An analysis of data from the Health Professionals Follow-up Study confirms that men with diabetes mellitus are less prone to develop prostate cancer than their diabetes-free peers.

According to a report in the International Journal of Cancer, prostate cancer is 17-percent less likely to develop in men with diabetes. However, the reduced risk is not apparent until at least 1 year after the diabetes diagnosis.

Other studies have reported an inverse association between diabetes and the risk of prostate cancer. However, many of these studies have not considered the effects of lifestyle factors or time since diabetes diagnosis.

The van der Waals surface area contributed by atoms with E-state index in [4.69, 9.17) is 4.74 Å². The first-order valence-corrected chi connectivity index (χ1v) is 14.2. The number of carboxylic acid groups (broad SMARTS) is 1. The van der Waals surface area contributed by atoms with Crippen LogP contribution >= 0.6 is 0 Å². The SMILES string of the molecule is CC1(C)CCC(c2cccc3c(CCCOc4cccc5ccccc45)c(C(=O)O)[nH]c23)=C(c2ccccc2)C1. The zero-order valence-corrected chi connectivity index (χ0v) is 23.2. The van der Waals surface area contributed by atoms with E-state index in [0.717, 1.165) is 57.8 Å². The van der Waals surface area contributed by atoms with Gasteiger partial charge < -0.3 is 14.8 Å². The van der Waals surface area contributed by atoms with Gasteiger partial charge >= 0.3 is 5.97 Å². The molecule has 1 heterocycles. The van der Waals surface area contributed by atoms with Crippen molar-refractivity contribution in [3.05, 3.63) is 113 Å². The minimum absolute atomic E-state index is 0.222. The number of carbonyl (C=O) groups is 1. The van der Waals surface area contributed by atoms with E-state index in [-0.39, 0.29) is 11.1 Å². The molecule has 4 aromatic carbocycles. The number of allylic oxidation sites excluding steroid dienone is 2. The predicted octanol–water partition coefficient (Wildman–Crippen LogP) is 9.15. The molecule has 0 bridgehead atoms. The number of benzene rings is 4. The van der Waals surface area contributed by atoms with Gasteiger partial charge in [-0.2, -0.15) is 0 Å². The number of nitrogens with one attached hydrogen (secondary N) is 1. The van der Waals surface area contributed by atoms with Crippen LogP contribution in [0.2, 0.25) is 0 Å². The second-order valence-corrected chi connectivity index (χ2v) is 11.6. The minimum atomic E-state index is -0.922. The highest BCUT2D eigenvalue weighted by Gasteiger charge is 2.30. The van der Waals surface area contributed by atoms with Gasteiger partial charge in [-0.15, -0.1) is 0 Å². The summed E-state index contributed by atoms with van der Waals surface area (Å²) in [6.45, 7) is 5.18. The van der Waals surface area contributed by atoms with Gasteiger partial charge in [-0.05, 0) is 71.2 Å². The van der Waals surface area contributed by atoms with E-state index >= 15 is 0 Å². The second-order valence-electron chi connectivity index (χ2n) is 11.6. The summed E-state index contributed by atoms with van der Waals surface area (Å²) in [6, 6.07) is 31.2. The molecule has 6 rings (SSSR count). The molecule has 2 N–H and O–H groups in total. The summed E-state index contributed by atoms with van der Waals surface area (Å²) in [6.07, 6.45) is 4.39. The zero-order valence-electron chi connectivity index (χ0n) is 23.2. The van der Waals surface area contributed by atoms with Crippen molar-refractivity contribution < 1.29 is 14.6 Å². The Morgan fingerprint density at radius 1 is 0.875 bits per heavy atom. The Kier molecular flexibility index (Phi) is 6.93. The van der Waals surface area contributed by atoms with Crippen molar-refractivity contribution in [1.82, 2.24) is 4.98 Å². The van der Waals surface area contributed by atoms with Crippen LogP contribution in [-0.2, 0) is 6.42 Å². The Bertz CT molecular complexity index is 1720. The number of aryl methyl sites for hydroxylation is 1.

The current study featured 46,168 non-diabetic and 1613 diabetic men. During follow-up from 1986 to 2004, prostate cancer was diagnosed in 4511 men.

Men who had the disease for 1 to 6, 6 to 15, or >15 years were 18 percent, 25 percent, and 22 percent less likely to develop prostate cancer, respectively, than their nondiabetic counterparts. The inverse relationship was strongest in the pre-PSA testing era (before 1994) than afterward.

The results also showed that obese men with diabetes had a lower risk of prostate cancer than men with only one of the two conditions.

"The overall evidence for an inverse association between diabetes mellitus and prostate cancer continues to grow and studying these biological clues will continue to provide insight into the metabolic and hormonal changes behind prostatic cancer," the authors conclude.